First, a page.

Spain is the world's most competitive country in travel and tourism

It heads the ranking of the Travel and Tourism Competitiveness Report published by the World Economic Forum

In 2019 Spain retained its place at the top of the ranking in the biannual study by the World Economic Forum on the competitiveness of the travel and tourism sector. The Travel and Tourism Competitiveness Report (TTCR) classifies 140 countries based on their strengths in the sector compared to their competitors. Spain is top of the list for the third consecutive year, closely followed by France, Germany and Japan, while the United Kingdom surrenders its fifth place to the United States. No other country changes position within the top ten.

The main conclusion of the report is that the competitiveness of the travel and tourism sector is increasing worldwide. Specifically, in the period analyzed, its contribution to world GDP was over 10%, with a similar figure for employment, according to data from the World Travel and Tourism Council. The World Economic Forum also estimates that this contribution will rise by almost 50% in the coming decade thanks to the global expansion of the middle class, particularly in Asia.

Infrastructures and protecting the environment
Christoph Wolff, head of mobility at the Forum, explains: “Thanks to the reduction of the obstacles to circulation and the cost of travel, many countries have significantly increased their competitive position in global tourism”. He adds: “Countries can leverage this opportunity to generate economic and developmental benefits, but they must fill the gaps in terms of infrastructures and protection of the environment to ensure they can continue to enjoy these benefits in the long term”.

The index classifies the countries based on factors such as environment, travel and tourism policies, infrastructures, and natural and cultural resources. It looks at a total of 14 parameters that serve to rate each country's general competitiveness in terms of travel and tourism.

Center for international meetings
Spain's position is thanks to the richness of its natural resources (it is ninth in the classification in this category) and cultural assets (in third place), and what the report describes as its “impressive tourist services infrastructure” (where it is also third). Spain is the second most visited country in the world, and is also notable as a center for international meetings and sporting events.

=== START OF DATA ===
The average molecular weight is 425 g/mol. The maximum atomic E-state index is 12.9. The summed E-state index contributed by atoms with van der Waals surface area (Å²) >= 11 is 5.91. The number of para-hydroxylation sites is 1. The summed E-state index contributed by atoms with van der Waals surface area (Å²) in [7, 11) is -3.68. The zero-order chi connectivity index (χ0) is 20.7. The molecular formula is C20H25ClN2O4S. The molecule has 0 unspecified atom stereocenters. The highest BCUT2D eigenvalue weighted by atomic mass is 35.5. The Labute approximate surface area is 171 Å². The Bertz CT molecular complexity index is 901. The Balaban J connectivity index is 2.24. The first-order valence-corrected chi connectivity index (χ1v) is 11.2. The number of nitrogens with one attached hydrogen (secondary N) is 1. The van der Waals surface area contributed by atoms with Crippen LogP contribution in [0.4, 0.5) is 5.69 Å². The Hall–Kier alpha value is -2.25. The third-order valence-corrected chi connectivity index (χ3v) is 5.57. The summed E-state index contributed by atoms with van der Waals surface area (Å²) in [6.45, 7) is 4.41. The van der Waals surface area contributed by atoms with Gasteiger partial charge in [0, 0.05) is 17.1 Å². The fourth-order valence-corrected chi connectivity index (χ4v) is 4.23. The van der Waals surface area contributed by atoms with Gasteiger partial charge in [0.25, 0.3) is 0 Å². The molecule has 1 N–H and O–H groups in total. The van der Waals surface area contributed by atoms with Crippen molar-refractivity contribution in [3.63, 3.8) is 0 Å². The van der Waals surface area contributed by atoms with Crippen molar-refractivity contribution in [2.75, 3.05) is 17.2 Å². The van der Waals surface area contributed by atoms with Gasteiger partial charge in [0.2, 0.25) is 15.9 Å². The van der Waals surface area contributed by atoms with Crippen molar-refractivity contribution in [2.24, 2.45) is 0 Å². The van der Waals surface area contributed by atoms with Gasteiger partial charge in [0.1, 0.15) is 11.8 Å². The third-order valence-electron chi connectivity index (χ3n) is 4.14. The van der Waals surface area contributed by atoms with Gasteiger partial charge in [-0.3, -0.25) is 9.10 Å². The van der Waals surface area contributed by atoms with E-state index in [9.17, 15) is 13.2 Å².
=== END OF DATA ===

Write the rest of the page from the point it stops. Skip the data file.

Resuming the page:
The 140 economies studied account for 98% of the global GDP in the travel and tourism sector, which saw over 1.4 billion international tourist arrivals in 2018. The most competitive regions are shared between Europe and Eurasia, in six of the top ten places.

Pressure on the main destinations
The report underlines the strengths, while also warning of the threats hovering over the sector. It highlights the fact that one third of international arrivals are concentrated in the top ten countries in the classification, and if we zoom out, two thirds of these arrivals are shared between the top 25% of the list.

However, the report warns that the growth of tourism requires an adequate response by the receiving countries. The tourist boom and its concentration in a few countries can lead to severe pressure on the top destinations which may suffer negative effects even though their infrastructures and tourist services may be efficient today.

The Travel and Tourism Competitiveness Report mentions several examples of the pressure already exerted by “over-tourism” in some countries: “Last May the employees of the Musée du Louvre in Paris refused to turn up for work complaining that the crowds were dangerous and impossible to manage. Venice has announced plans to reroute cruise liners away from the city's central islands response to citizens' anger. In Spain, local inhabitants have reacted violently when they perceive that large numbers tourists are interfering with their lifestyle”.